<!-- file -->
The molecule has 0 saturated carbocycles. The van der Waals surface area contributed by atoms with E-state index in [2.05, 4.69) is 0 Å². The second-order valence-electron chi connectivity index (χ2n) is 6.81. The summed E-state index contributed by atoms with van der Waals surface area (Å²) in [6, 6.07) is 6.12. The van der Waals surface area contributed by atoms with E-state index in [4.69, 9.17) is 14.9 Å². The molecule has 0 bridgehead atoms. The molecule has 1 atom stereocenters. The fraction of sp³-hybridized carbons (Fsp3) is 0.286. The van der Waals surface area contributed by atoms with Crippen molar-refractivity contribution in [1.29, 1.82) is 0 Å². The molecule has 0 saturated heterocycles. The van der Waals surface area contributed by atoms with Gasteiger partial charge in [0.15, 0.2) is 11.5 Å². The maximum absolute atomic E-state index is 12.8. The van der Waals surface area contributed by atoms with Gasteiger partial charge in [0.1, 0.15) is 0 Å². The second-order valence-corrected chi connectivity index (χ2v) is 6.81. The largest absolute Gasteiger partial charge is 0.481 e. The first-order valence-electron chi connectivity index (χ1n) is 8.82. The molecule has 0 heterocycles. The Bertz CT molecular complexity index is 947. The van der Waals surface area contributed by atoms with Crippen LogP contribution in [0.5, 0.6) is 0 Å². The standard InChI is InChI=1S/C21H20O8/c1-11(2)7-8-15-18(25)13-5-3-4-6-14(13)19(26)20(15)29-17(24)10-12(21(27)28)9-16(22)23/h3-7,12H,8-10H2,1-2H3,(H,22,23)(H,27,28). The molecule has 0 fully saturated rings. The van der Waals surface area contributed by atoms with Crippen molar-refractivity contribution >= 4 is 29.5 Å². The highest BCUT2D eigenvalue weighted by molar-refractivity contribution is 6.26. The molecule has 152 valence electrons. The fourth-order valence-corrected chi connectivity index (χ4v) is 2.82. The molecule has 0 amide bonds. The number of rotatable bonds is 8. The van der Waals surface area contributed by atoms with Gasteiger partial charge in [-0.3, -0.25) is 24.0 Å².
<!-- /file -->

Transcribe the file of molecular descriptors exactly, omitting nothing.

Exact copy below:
The molecule has 0 saturated carbocycles. The van der Waals surface area contributed by atoms with E-state index in [2.05, 4.69) is 0 Å². The second-order valence-electron chi connectivity index (χ2n) is 6.81. The summed E-state index contributed by atoms with van der Waals surface area (Å²) in [6, 6.07) is 6.12. The van der Waals surface area contributed by atoms with E-state index in [4.69, 9.17) is 14.9 Å². The molecule has 0 bridgehead atoms. The molecule has 1 atom stereocenters. The fraction of sp³-hybridized carbons (Fsp3) is 0.286. The van der Waals surface area contributed by atoms with Crippen molar-refractivity contribution in [1.29, 1.82) is 0 Å². The molecule has 0 saturated heterocycles. The van der Waals surface area contributed by atoms with Gasteiger partial charge in [0.15, 0.2) is 11.5 Å². The maximum absolute atomic E-state index is 12.8. The van der Waals surface area contributed by atoms with Gasteiger partial charge in [0.1, 0.15) is 0 Å². The second-order valence-corrected chi connectivity index (χ2v) is 6.81. The largest absolute Gasteiger partial charge is 0.481 e. The first-order valence-electron chi connectivity index (χ1n) is 8.82. The molecule has 0 heterocycles. The Bertz CT molecular complexity index is 947. The van der Waals surface area contributed by atoms with Crippen LogP contribution in [0.5, 0.6) is 0 Å². The standard InChI is InChI=1S/C21H20O8/c1-11(2)7-8-15-18(25)13-5-3-4-6-14(13)19(26)20(15)29-17(24)10-12(21(27)28)9-16(22)23/h3-7,12H,8-10H2,1-2H3,(H,22,23)(H,27,28). The molecule has 0 fully saturated rings. The van der Waals surface area contributed by atoms with Crippen molar-refractivity contribution >= 4 is 29.5 Å². The highest BCUT2D eigenvalue weighted by molar-refractivity contribution is 6.26. The molecule has 152 valence electrons. The fourth-order valence-corrected chi connectivity index (χ4v) is 2.82. The molecule has 0 amide bonds. The number of rotatable bonds is 8. The van der Waals surface area contributed by atoms with Gasteiger partial charge in [-0.3, -0.25) is 24.0 Å².